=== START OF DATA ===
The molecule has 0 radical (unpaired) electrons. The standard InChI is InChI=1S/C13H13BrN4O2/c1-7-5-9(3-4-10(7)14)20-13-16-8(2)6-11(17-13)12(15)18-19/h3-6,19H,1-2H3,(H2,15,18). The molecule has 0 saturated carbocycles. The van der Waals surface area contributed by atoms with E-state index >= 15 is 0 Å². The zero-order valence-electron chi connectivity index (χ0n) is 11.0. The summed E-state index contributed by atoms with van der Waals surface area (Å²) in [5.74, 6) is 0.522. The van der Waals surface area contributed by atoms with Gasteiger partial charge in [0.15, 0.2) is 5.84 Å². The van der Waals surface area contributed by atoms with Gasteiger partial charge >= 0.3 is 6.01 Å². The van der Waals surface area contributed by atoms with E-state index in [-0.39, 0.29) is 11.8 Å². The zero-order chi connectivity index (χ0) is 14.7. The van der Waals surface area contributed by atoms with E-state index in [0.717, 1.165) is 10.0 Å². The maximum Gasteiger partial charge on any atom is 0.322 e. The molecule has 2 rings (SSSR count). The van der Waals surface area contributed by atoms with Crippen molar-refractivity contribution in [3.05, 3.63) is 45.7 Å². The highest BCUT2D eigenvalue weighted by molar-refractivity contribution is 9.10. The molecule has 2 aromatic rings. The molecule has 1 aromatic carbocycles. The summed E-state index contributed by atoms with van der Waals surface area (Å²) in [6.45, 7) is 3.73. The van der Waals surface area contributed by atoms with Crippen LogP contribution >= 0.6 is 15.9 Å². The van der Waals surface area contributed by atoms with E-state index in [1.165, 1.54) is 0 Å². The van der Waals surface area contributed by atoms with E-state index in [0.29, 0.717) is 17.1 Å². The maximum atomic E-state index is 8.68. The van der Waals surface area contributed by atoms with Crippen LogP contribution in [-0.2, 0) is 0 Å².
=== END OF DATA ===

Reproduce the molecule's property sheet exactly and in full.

The molecule has 0 radical (unpaired) electrons. The standard InChI is InChI=1S/C13H13BrN4O2/c1-7-5-9(3-4-10(7)14)20-13-16-8(2)6-11(17-13)12(15)18-19/h3-6,19H,1-2H3,(H2,15,18). The molecule has 0 saturated carbocycles. The van der Waals surface area contributed by atoms with E-state index >= 15 is 0 Å². The zero-order valence-electron chi connectivity index (χ0n) is 11.0. The summed E-state index contributed by atoms with van der Waals surface area (Å²) in [5.74, 6) is 0.522. The van der Waals surface area contributed by atoms with Gasteiger partial charge in [0.15, 0.2) is 5.84 Å². The van der Waals surface area contributed by atoms with Gasteiger partial charge >= 0.3 is 6.01 Å². The van der Waals surface area contributed by atoms with E-state index in [-0.39, 0.29) is 11.8 Å². The zero-order chi connectivity index (χ0) is 14.7. The van der Waals surface area contributed by atoms with E-state index in [0.717, 1.165) is 10.0 Å². The maximum Gasteiger partial charge on any atom is 0.322 e. The molecule has 2 rings (SSSR count). The van der Waals surface area contributed by atoms with Crippen molar-refractivity contribution in [3.05, 3.63) is 45.7 Å². The highest BCUT2D eigenvalue weighted by molar-refractivity contribution is 9.10. The molecule has 2 aromatic rings. The molecule has 1 aromatic carbocycles. The summed E-state index contributed by atoms with van der Waals surface area (Å²) in [6.45, 7) is 3.73. The van der Waals surface area contributed by atoms with Crippen LogP contribution >= 0.6 is 15.9 Å². The van der Waals surface area contributed by atoms with E-state index in [1.165, 1.54) is 0 Å². The van der Waals surface area contributed by atoms with E-state index in [0.29, 0.717) is 17.1 Å². The maximum atomic E-state index is 8.68. The van der Waals surface area contributed by atoms with Crippen LogP contribution in [-0.2, 0) is 0 Å².